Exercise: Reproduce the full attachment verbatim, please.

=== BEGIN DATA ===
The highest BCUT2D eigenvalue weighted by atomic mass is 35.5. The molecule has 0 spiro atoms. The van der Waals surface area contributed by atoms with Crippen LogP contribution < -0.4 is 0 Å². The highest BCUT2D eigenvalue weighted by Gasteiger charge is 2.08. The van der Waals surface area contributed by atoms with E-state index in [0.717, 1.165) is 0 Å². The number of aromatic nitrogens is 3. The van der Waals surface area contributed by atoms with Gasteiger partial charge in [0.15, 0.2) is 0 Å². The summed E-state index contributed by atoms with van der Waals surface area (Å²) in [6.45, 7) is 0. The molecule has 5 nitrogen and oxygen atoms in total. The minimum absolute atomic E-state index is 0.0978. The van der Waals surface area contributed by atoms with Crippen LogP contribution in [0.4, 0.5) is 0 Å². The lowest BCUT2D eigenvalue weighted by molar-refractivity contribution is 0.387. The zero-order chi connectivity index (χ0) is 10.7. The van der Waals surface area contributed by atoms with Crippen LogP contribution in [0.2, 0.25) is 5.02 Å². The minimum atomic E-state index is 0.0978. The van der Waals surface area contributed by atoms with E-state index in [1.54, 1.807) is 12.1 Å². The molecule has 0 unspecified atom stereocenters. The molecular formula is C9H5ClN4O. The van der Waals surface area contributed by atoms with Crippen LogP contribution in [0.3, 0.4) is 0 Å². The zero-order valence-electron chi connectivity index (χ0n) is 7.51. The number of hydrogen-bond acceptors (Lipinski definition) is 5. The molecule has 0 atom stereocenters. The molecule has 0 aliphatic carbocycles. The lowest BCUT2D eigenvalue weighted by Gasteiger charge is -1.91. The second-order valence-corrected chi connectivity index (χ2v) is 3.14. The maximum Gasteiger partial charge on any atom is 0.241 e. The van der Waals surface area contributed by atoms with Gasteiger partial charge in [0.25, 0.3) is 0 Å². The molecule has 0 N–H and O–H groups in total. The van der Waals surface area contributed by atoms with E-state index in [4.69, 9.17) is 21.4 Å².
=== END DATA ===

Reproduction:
The highest BCUT2D eigenvalue weighted by atomic mass is 35.5. The molecule has 0 spiro atoms. The van der Waals surface area contributed by atoms with Crippen LogP contribution < -0.4 is 0 Å². The highest BCUT2D eigenvalue weighted by Gasteiger charge is 2.08. The van der Waals surface area contributed by atoms with E-state index in [0.717, 1.165) is 0 Å². The number of aromatic nitrogens is 3. The van der Waals surface area contributed by atoms with Gasteiger partial charge in [0.15, 0.2) is 0 Å². The summed E-state index contributed by atoms with van der Waals surface area (Å²) in [6.45, 7) is 0. The molecule has 5 nitrogen and oxygen atoms in total. The minimum absolute atomic E-state index is 0.0978. The van der Waals surface area contributed by atoms with Crippen LogP contribution in [0.4, 0.5) is 0 Å². The lowest BCUT2D eigenvalue weighted by molar-refractivity contribution is 0.387. The zero-order chi connectivity index (χ0) is 10.7. The van der Waals surface area contributed by atoms with Crippen LogP contribution in [0.2, 0.25) is 5.02 Å². The minimum atomic E-state index is 0.0978. The van der Waals surface area contributed by atoms with E-state index in [1.54, 1.807) is 12.1 Å². The molecule has 0 unspecified atom stereocenters. The molecular formula is C9H5ClN4O. The van der Waals surface area contributed by atoms with Crippen LogP contribution in [0.3, 0.4) is 0 Å². The zero-order valence-electron chi connectivity index (χ0n) is 7.51. The number of hydrogen-bond acceptors (Lipinski definition) is 5. The molecule has 0 atom stereocenters. The molecule has 0 aliphatic carbocycles. The lowest BCUT2D eigenvalue weighted by Gasteiger charge is -1.91. The second-order valence-corrected chi connectivity index (χ2v) is 3.14. The maximum Gasteiger partial charge on any atom is 0.241 e. The van der Waals surface area contributed by atoms with Gasteiger partial charge in [0.25, 0.3) is 0 Å². The molecule has 0 N–H and O–H groups in total. The van der Waals surface area contributed by atoms with E-state index in [4.69, 9.17) is 21.4 Å².